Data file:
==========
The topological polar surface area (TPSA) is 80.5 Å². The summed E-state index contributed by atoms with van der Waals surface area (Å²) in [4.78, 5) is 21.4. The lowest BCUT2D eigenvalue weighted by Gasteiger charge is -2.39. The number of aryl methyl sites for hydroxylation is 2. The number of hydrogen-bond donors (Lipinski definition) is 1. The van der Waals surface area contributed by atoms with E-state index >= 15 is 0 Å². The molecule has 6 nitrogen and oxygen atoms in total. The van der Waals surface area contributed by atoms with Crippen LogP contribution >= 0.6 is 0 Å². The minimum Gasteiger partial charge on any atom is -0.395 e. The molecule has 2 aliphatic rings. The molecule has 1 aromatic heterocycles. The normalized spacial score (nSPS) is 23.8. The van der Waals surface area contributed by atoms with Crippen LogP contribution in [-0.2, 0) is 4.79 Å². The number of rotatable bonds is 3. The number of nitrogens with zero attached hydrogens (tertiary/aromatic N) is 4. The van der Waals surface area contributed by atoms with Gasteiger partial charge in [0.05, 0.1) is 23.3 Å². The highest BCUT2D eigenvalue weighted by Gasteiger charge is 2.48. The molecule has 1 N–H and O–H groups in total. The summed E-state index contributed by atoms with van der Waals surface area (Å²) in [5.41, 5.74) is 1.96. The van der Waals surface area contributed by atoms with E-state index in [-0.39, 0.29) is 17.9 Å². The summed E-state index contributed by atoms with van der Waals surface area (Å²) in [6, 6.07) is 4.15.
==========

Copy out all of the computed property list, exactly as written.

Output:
The topological polar surface area (TPSA) is 80.5 Å². The summed E-state index contributed by atoms with van der Waals surface area (Å²) in [4.78, 5) is 21.4. The lowest BCUT2D eigenvalue weighted by Gasteiger charge is -2.39. The number of aryl methyl sites for hydroxylation is 2. The number of hydrogen-bond donors (Lipinski definition) is 1. The van der Waals surface area contributed by atoms with E-state index >= 15 is 0 Å². The molecule has 6 nitrogen and oxygen atoms in total. The van der Waals surface area contributed by atoms with Crippen LogP contribution >= 0.6 is 0 Å². The minimum Gasteiger partial charge on any atom is -0.395 e. The molecule has 2 aliphatic rings. The molecule has 1 aromatic heterocycles. The normalized spacial score (nSPS) is 23.8. The van der Waals surface area contributed by atoms with Crippen LogP contribution in [-0.2, 0) is 4.79 Å². The number of rotatable bonds is 3. The number of nitrogens with zero attached hydrogens (tertiary/aromatic N) is 4. The van der Waals surface area contributed by atoms with Gasteiger partial charge in [0.05, 0.1) is 23.3 Å². The highest BCUT2D eigenvalue weighted by Gasteiger charge is 2.48. The molecule has 1 N–H and O–H groups in total. The summed E-state index contributed by atoms with van der Waals surface area (Å²) in [5.41, 5.74) is 1.96. The van der Waals surface area contributed by atoms with E-state index in [-0.39, 0.29) is 17.9 Å². The summed E-state index contributed by atoms with van der Waals surface area (Å²) in [6, 6.07) is 4.15.